All the way back in March, we reported that Mozilla planned to add support for the H.264/MPEG-4 video compression standards to Firefox. Well now it’s happened, kind of.
Mozilla only wanted to support open source video codecs, as H.264 is surrounded by patents, and with Google on their side, could have supported Google’s own WebM video codec. But Google didn’t drop support for H.264 in Chrome and Mozilla’s hand has been forced and they have built H.264 support into Firefox.
Mozilla is being consistent with their policies; Firefox won’t have the support built in on any platform, instead relying on the host computers available codecs. This means no licensing costs for Mozilla!
H.264 is already available on the Firefox mobile browser. H.264 encoding and decoding functionality is built into the chips powering all smartphones, so Mozilla just had to tap those resources to provide the support. Firefox for Android 17 Beta should be able to run H.264 content natively and Firefox OS also supports H.264. Again this is likely due to smartphone hardware.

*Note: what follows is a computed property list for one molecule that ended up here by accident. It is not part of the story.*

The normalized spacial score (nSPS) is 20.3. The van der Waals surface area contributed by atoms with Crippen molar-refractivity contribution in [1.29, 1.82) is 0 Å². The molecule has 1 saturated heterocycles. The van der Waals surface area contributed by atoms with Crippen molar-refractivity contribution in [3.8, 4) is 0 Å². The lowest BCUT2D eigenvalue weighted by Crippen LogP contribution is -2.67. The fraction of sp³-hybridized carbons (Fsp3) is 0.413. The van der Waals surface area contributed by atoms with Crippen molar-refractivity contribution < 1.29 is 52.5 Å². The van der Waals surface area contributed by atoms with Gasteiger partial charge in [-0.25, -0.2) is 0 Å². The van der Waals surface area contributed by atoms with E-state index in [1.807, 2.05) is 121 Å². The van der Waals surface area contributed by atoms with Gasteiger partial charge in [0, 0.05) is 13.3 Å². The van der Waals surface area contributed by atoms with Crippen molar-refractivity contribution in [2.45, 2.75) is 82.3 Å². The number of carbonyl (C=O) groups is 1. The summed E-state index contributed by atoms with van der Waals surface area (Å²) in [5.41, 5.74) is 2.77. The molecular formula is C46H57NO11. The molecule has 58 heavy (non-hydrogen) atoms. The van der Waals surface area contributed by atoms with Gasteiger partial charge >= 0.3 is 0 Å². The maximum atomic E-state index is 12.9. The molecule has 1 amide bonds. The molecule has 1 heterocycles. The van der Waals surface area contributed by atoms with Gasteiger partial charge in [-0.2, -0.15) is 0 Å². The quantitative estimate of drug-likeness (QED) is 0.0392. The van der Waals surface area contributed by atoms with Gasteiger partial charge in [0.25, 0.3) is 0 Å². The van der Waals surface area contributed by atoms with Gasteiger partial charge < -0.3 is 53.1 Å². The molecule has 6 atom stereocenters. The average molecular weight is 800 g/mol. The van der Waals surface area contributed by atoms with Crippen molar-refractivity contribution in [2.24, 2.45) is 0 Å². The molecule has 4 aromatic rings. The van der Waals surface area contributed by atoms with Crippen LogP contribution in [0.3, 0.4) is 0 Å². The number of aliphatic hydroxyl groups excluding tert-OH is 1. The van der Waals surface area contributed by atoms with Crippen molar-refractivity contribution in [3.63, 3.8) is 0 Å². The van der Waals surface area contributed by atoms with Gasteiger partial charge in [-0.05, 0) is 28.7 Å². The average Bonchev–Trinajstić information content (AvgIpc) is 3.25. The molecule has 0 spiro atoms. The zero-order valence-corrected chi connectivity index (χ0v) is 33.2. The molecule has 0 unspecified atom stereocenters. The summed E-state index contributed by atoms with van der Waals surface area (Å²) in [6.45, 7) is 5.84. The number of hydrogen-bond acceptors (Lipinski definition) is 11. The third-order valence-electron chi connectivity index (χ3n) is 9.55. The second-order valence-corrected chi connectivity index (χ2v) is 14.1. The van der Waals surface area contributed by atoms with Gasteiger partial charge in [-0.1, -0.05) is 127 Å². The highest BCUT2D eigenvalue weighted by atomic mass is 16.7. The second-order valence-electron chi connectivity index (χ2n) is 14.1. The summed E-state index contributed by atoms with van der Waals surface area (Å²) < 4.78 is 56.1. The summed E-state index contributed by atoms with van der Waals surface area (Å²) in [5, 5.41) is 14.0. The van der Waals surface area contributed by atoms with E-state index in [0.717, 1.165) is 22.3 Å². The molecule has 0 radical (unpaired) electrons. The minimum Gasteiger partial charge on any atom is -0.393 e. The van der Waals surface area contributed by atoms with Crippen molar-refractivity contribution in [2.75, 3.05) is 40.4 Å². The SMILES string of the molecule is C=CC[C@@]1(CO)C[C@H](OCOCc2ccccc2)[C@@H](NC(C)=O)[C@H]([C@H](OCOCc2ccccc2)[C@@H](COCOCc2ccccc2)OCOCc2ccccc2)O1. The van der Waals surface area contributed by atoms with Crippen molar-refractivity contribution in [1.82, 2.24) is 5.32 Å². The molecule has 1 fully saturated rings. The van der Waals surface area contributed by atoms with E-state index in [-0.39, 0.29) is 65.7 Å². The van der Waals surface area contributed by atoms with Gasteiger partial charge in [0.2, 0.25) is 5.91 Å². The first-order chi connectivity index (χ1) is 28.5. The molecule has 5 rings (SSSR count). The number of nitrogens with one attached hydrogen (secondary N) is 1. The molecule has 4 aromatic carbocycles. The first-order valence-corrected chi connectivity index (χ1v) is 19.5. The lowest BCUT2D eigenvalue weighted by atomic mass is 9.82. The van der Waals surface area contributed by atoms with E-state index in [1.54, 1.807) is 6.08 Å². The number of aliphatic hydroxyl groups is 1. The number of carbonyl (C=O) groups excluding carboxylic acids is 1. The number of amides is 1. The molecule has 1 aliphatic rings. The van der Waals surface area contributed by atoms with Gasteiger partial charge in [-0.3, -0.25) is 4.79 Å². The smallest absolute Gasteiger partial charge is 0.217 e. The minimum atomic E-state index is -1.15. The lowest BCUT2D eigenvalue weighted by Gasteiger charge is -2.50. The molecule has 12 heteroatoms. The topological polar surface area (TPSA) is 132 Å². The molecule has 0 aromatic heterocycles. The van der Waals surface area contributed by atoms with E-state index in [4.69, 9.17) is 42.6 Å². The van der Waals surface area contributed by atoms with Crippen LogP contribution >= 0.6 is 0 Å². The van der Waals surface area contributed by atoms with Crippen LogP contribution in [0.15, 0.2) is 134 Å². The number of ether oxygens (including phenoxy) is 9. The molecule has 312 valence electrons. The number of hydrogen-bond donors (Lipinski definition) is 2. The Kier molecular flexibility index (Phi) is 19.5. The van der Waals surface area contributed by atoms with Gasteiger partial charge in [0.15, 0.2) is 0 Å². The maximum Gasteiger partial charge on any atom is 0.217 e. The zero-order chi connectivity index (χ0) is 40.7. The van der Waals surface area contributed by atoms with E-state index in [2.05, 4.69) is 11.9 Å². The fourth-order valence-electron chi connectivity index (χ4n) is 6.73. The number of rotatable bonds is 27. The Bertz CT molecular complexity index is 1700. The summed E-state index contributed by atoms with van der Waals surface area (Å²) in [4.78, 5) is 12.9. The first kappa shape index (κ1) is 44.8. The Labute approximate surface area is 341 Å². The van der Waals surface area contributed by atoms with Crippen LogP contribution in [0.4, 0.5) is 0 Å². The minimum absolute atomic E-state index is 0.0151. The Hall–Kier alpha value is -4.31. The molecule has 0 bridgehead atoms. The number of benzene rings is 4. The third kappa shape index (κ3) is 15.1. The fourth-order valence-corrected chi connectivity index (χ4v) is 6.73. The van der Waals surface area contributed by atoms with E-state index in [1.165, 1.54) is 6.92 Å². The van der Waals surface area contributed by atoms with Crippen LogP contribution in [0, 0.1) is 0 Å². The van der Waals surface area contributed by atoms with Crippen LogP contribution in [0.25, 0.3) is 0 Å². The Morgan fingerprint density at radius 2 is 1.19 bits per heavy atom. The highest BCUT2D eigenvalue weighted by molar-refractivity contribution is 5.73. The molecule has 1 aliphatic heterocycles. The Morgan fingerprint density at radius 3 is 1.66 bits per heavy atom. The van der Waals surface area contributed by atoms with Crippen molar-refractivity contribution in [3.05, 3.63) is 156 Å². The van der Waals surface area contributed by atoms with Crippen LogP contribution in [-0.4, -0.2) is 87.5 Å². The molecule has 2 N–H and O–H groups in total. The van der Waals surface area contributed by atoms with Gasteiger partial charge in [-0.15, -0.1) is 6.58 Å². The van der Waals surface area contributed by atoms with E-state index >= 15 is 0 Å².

For Windows XP users, Flash will be used to feed the data and render the frames. Data will come to the user as an HTML5 video stream, with Flash only performing decoding tasks. It will look and feel like HTML5 video for the user.
Source: Softpedia | Image courtesy of GSMArena